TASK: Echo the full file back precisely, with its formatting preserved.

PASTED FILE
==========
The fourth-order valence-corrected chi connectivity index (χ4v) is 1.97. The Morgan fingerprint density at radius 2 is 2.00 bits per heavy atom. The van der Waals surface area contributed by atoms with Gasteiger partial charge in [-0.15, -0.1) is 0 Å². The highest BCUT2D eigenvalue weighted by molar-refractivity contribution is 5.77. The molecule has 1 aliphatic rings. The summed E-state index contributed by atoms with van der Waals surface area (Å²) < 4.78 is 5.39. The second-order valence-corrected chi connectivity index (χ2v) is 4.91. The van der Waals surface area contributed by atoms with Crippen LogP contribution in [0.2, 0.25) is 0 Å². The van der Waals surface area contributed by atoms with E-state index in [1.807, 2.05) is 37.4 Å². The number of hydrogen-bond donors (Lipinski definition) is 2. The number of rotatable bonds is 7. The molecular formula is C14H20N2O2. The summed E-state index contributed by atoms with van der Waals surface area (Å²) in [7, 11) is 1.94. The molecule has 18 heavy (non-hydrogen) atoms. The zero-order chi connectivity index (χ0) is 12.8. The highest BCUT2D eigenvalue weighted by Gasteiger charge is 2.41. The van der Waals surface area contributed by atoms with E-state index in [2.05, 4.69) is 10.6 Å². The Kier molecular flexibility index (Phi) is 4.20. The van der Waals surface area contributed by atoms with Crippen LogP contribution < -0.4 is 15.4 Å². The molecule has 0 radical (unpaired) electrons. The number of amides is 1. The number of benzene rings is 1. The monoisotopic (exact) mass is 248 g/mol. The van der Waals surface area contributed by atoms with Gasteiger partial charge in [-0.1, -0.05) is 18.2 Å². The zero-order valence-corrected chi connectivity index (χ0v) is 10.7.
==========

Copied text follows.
The fourth-order valence-corrected chi connectivity index (χ4v) is 1.97. The Morgan fingerprint density at radius 2 is 2.00 bits per heavy atom. The van der Waals surface area contributed by atoms with Gasteiger partial charge in [-0.15, -0.1) is 0 Å². The highest BCUT2D eigenvalue weighted by molar-refractivity contribution is 5.77. The molecule has 1 aliphatic rings. The summed E-state index contributed by atoms with van der Waals surface area (Å²) < 4.78 is 5.39. The second-order valence-corrected chi connectivity index (χ2v) is 4.91. The van der Waals surface area contributed by atoms with Crippen LogP contribution in [0.2, 0.25) is 0 Å². The van der Waals surface area contributed by atoms with E-state index in [1.807, 2.05) is 37.4 Å². The number of hydrogen-bond donors (Lipinski definition) is 2. The number of rotatable bonds is 7. The molecular formula is C14H20N2O2. The summed E-state index contributed by atoms with van der Waals surface area (Å²) in [7, 11) is 1.94. The molecule has 18 heavy (non-hydrogen) atoms. The zero-order chi connectivity index (χ0) is 12.8. The highest BCUT2D eigenvalue weighted by Gasteiger charge is 2.41. The van der Waals surface area contributed by atoms with E-state index in [2.05, 4.69) is 10.6 Å². The Kier molecular flexibility index (Phi) is 4.20. The van der Waals surface area contributed by atoms with Crippen LogP contribution < -0.4 is 15.4 Å². The molecule has 0 radical (unpaired) electrons. The number of amides is 1. The number of benzene rings is 1. The monoisotopic (exact) mass is 248 g/mol. The van der Waals surface area contributed by atoms with Gasteiger partial charge in [-0.1, -0.05) is 18.2 Å². The zero-order valence-corrected chi connectivity index (χ0v) is 10.7.